French thrillers Diabolically Yours, Farewell Friend, and Un Flic star the handsome and controversial tough guy, Alain Delon, whose off-screen persona was not unlike his hard bastard characters.

Culture

Sex! Drugs! Volleyball! Dark Secrets of American Morality EXPOSED in Exploitation Films

Kino Lorber's Forbidden Fruit: The Golden Age of the Exploitation Picture series highlights exploitation films that aim to strike a blow for truth and health against censorship and narrow fuddy-duddies.

Film

England's Postwar Paranoia Creeps in the Shadows of Three Film-Noirs

Something portentous comes out of quiet ordinary postwar English life: three schizoid noirs from directors Carol Reed, Roy and John Boulting, and Tharold Dickinson.

Books

On the Socially Conscious Filmmaker, Sidney Lumet

Maura Spiegel's biography provides a thorough and compelling look at the life and films of the progressive New York icon filmmaker, Sidney Lumet.

Film

Cue the Music: 'Guardians of the Galaxy Vol. 2'

James Gunn crafts a deeply flawed film, but Guardians of the Galaxy Vol. 2, which digs deep into daddy issues, is still entertaining, visually gorgeous, and likable.

Film

'The Douglas MacLean Collection' Pokes Fun at Our Love of Clam, Cabbage, and Kale*

The bamboozle is on in silent films One a Minute and Bell Boy 13, starring comic actor Douglas MacLean.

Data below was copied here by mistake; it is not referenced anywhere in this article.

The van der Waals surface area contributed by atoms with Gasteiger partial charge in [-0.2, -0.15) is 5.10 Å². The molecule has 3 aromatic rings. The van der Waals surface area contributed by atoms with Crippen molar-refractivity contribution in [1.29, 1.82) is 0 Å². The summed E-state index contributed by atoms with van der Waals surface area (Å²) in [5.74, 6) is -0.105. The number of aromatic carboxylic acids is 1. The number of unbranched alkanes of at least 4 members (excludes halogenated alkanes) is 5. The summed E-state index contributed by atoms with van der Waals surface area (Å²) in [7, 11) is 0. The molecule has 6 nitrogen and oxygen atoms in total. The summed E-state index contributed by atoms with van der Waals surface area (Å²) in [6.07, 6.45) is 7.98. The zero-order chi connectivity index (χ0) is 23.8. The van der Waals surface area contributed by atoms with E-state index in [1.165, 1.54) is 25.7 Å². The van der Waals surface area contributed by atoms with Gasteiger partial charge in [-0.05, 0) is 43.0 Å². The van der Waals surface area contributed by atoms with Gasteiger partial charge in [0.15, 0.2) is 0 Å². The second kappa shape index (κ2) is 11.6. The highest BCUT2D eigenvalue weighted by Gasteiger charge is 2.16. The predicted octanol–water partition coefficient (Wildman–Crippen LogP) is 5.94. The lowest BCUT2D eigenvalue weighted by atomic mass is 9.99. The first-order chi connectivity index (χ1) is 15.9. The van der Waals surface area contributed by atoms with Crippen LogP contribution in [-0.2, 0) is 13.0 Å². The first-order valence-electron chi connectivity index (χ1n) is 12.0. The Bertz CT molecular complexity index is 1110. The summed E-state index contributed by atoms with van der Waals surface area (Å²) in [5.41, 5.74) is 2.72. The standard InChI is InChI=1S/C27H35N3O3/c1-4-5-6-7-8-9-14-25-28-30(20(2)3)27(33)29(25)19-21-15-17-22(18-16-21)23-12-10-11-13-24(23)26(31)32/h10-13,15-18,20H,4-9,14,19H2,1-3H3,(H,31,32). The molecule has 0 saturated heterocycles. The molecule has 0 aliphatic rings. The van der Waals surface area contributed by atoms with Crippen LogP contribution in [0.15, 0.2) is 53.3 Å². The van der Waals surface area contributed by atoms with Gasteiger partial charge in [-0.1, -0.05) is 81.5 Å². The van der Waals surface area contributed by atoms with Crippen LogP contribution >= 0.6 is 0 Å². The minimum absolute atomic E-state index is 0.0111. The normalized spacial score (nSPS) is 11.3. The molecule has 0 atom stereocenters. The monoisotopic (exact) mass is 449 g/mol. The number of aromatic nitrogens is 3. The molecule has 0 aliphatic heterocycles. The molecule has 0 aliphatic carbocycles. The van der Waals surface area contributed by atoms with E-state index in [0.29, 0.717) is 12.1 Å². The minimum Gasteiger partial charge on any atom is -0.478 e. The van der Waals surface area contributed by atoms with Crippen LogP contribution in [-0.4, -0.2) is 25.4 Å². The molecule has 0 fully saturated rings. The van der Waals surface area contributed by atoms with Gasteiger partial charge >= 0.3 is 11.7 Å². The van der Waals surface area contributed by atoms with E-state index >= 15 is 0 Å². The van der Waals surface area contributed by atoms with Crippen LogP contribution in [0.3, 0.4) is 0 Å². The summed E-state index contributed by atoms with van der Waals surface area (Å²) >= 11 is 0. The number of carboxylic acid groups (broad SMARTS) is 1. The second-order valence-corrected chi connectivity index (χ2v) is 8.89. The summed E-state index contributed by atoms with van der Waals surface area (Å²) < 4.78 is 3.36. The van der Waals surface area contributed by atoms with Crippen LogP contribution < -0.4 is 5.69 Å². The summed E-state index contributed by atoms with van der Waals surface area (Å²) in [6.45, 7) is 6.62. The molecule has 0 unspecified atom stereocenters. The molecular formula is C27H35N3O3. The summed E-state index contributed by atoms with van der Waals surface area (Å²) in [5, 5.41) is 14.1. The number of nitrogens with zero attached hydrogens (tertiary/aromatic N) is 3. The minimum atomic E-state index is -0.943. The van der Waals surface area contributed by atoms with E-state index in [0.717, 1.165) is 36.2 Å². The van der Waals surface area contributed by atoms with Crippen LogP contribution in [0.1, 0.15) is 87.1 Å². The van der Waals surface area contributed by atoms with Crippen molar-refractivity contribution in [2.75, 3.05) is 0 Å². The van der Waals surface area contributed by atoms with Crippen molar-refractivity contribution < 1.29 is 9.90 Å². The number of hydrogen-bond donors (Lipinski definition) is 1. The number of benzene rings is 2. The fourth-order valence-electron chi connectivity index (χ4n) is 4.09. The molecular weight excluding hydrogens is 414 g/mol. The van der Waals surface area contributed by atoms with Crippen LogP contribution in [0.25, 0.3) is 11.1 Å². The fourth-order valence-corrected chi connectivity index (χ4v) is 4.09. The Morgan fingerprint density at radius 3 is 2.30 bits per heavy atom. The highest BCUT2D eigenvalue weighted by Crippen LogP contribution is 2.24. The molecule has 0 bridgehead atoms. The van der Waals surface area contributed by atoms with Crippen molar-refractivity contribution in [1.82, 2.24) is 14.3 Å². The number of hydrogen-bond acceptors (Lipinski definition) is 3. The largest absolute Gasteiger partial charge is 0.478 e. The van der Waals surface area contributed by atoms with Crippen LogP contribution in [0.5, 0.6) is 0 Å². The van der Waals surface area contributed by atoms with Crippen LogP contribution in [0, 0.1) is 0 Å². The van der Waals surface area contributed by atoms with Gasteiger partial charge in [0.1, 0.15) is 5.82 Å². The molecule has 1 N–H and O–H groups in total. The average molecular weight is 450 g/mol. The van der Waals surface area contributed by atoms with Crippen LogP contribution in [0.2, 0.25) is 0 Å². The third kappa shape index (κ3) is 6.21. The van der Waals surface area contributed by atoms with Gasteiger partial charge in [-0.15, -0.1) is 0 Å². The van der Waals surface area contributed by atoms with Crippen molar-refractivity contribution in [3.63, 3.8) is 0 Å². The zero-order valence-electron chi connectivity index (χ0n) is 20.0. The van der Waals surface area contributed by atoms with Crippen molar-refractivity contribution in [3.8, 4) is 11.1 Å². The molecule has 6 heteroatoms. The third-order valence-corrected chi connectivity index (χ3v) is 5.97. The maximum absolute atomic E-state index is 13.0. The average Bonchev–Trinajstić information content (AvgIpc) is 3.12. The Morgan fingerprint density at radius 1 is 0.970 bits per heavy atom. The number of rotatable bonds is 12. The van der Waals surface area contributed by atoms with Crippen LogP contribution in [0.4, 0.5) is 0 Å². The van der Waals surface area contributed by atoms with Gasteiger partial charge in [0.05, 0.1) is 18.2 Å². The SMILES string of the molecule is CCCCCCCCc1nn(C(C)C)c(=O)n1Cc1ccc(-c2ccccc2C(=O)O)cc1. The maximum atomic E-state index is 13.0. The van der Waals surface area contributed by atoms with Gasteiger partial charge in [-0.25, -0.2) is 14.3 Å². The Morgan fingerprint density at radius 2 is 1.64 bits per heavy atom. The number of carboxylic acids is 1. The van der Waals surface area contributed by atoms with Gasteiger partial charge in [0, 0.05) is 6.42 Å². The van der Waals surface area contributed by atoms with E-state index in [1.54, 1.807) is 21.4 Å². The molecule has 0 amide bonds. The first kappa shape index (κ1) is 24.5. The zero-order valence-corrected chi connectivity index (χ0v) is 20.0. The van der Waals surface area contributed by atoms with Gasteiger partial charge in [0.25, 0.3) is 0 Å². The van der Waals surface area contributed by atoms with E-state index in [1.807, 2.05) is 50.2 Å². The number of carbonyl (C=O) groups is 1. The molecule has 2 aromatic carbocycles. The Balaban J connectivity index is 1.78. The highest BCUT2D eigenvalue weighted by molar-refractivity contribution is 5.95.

Film

Jerry Hopper's 'Naked Alibi' Draws Comparisons to Douglas Sirk's Films

Although it's fair to state that Jerry Hopper is no Douglas Sirk, it's also true that their careers tangoed around each other, as seen in Hopper's Naked Alibi.

Film

Bang for Your Buck: Sergio Leone's 'A Fistful of Dynamite'

A Fistful of Dynamite finds Sergio Leone working on a massive canvas of intricately choreographed scenes that telegraph the chaos and the brutality of the Mexican Revolution.

Film

James Mangold's ​'Logan​' Depicts Wolverine's Worst Nightmare

In Mangold's Logan, an elderly, sick surrogate father and a young, estranged, emotionally-scarred "daughter" come to rely entirely on the aged Wolverine who is now but a haunted, battered, suicidal husk. It's nothing like superhero films that came before.

Film

'Doctor Strange': It's About Time

Scott Derrickson's Doctor Strange is a surprisingly cerebral, emotionally relatable film. It's also wrapped in some of the most exciting and unique blockbuster visuals seen in years.